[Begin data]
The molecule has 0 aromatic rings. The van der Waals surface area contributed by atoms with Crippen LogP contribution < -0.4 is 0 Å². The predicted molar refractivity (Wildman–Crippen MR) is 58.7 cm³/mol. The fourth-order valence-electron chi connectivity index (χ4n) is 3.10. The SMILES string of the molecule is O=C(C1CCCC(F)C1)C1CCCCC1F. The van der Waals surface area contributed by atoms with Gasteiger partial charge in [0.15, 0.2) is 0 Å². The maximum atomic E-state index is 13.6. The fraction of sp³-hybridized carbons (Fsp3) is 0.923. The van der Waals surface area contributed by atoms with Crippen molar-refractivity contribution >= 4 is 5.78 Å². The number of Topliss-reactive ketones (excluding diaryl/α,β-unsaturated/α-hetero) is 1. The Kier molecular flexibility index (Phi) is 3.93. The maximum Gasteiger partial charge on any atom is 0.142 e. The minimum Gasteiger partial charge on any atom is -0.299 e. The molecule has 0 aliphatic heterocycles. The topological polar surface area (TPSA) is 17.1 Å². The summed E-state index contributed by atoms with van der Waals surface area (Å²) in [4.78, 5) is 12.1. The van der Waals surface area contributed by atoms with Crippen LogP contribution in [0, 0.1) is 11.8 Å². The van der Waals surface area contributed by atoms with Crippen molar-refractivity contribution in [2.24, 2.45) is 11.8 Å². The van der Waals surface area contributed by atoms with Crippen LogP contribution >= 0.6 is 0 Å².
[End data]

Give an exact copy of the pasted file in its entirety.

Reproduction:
The molecule has 0 aromatic rings. The van der Waals surface area contributed by atoms with Crippen LogP contribution < -0.4 is 0 Å². The predicted molar refractivity (Wildman–Crippen MR) is 58.7 cm³/mol. The fourth-order valence-electron chi connectivity index (χ4n) is 3.10. The SMILES string of the molecule is O=C(C1CCCC(F)C1)C1CCCCC1F. The van der Waals surface area contributed by atoms with Gasteiger partial charge in [0.15, 0.2) is 0 Å². The maximum atomic E-state index is 13.6. The fraction of sp³-hybridized carbons (Fsp3) is 0.923. The van der Waals surface area contributed by atoms with Crippen molar-refractivity contribution >= 4 is 5.78 Å². The number of Topliss-reactive ketones (excluding diaryl/α,β-unsaturated/α-hetero) is 1. The Kier molecular flexibility index (Phi) is 3.93. The maximum Gasteiger partial charge on any atom is 0.142 e. The minimum Gasteiger partial charge on any atom is -0.299 e. The molecule has 0 aliphatic heterocycles. The topological polar surface area (TPSA) is 17.1 Å². The summed E-state index contributed by atoms with van der Waals surface area (Å²) in [4.78, 5) is 12.1. The van der Waals surface area contributed by atoms with Crippen LogP contribution in [0, 0.1) is 11.8 Å². The van der Waals surface area contributed by atoms with Crippen molar-refractivity contribution in [2.24, 2.45) is 11.8 Å². The van der Waals surface area contributed by atoms with Crippen LogP contribution >= 0.6 is 0 Å².